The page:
Head coach Gatland last night did something he has for months guarded against when his thoughts turned to the final game of a brutal 10-game tour schedule by naming an unchanged starting line-up and replacements bench for the third and final Test.
Only five players have been forced out of the 41-man squad through injury over the past six weeks, Ireland centre Jared Payne the most recent of them on Thursday after suffering from a migraine and while there is huge element of good fortune in the fitness profile of this group, Gatland will take some satisfaction that his planning efforts have been rewarded through to the very last game. For all the flak he received over the so-called Geography Six, the half-dozen players drafted in purely as largely unused bench cover for the final two midweek tour games, to be able to name an unchanged matchday 23 for the most important match of the lot is kudos to the management of this squad.
Tour skipper Sam Warburton retains the Test captaincy after that momentous 24-21 victory over 14-man New Zealand in Wellington last week and will lead the same men into the All Blacks’ Eden Park fortress, the first time since 1993 that the Lions have kept the same XV for consecutive Tests.
“It is not very often on a Lions Tour that you get to pick the same 23 for the following game,” Gatland said.
“It’s probably a reflection of the performance in the second Test, the result, the win, the courage that we showed in coming from behind at 18-9 down and then getting ourselves out of it and then finishing strongly in that last 10 or 15 minutes.” Despite facing an All Blacks side playing with a man down following the red card issued to Sonny Bill Williams after 25 minutes, it was the Lions’ indiscipline, most noticeably in the third quarter which had led to the tourists trailing by nine points with Mako Vunipola in the sin bin going into the final phase of the game. Yet the Lions rallied in fine style with tries from Taulupe Faletau and Conor Murray before strong defence kept the home side out at the death.
“There was a sending off but Faletau’s try was when we were both down to 14 men and I thought we finished pretty strongly,” Gatland added as he also reflected on a three-night detour to Queenstown which gave the players two days of rest and recovery in New Zealand’s Southern Alps before returning to the training field in the mountain resort on Wednesday.
After flying back to Auckland to complete preparations for the Lions’ bid to emulate the 1971 squad as the only previous series winners in New Zealand, Gatland said he felt the plan for some downtime away from it all would benefit his players ahead of the furious response expected from the All Blacks, who despite a rejigged backline will be captained once again by No.8 Kieran Read on his 100th Test appearance.
“This week has been about having a couple of days off earlier in the week and then training Wednesday, Thursday, Friday and making sure we cover the stuff we need to cover. At the end of a long season, we need to go into the game feeling fresh and energetic and then build on the second Test.
“We’re expecting a backlash from the All Blacks in terms of wanting to stamp themselves on the match, in terms of physicality and dominance there. We’re all aware of the challenge and what a big game it is. We still feel like there’s another level in us and we know we’re going to have to go up another level even to match the All Blacks at Eden Park on Saturday.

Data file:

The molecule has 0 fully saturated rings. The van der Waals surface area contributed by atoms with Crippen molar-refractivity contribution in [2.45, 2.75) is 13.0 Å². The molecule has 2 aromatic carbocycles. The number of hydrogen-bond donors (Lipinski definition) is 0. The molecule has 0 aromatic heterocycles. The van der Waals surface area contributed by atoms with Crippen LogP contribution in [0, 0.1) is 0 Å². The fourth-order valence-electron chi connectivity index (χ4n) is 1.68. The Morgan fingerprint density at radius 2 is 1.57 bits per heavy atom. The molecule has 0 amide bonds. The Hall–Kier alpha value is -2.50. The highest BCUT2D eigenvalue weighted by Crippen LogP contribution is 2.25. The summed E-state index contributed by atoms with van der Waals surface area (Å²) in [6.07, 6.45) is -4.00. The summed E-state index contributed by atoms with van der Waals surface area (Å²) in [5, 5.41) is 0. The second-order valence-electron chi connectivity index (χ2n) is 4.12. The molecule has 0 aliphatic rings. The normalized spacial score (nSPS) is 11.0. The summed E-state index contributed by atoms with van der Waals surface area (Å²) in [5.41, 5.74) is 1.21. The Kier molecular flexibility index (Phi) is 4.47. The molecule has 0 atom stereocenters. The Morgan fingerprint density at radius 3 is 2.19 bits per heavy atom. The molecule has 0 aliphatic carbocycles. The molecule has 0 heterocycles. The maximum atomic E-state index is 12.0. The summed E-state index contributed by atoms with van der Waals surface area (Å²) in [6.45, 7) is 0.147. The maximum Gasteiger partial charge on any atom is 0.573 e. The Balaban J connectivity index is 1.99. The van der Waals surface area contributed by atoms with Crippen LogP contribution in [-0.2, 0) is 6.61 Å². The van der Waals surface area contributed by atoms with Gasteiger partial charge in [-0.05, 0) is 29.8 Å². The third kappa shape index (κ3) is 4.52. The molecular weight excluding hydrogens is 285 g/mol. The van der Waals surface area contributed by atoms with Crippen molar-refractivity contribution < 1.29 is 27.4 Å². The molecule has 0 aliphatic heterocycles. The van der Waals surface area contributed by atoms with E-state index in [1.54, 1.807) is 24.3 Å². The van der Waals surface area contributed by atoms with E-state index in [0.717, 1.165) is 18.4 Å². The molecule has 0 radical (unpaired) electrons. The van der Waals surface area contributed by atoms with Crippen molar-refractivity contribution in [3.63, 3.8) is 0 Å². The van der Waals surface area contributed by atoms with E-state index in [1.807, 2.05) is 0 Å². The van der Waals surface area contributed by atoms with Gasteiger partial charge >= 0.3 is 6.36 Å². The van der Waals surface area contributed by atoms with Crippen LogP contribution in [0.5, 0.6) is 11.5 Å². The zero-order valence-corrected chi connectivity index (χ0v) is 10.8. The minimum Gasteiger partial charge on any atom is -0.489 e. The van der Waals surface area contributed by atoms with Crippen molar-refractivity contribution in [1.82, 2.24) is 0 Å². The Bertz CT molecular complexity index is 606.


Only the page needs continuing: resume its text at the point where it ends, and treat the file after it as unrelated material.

“This is a huge chance for this group of players to show their abilities and reap the benefits of the work everyone has put in. It is their chance to make Lions history.”
Lions kicking coach Neil Jenkins said he believed the Lions will have to kick better tactically if they are to get their reward and become the first Test side since 1998 to inflict a second home defeat in a row on the All Blacks. The records already tumbled following the second-Test victory last week in the Wellington rain as the Lions earned a first away win on New Zealand soil for any team since the South Africans in 2008 but Gatland and his coaching staff felt aside from poor discipline, that territorial kicking was a big area for improvement with more rain expected on matchday in Auckland and Steve Hansen making more changes to his back three, naming Jordie Barrett at full-back for his first Test start.
“We’ve got to improve our accuracy in kicking out of hand,” Jenkins said. “Conor Murray got one wrong, but that’s probably his first mistake all tour. It shows he’s human but he’s an exceptional player.
“I think Gats has said it before, there’s a couple of things we want to put in place, seen on Saturday.
“That would have been done (on Wednesday). A little bit of coaching but not a great deal.
“It’s more letting the boys take over. They’re playing the game, they are the ones on the pitch. Hopefully that’s the way forward, and the way the players want it as well.”
There had been on slight injury concern to address before finalising selection with full back Liam Williams satisfying medics he was good to go after finishing Wednesday’s training session early after feeling tightness in his leg.
That came after Ireland’s Payne had been told he would play no further part in the tour. The Ulster star had remained in Wellington for tests after reporting with a headache before the Hurricanes game nine days ago.
“While the findings of Jared’s tests have been normal he still has a migraine and will not be fit to train until his symptoms have settled. The specialists are happy that the symptoms are not concussion-related and he is expected to recover fully.”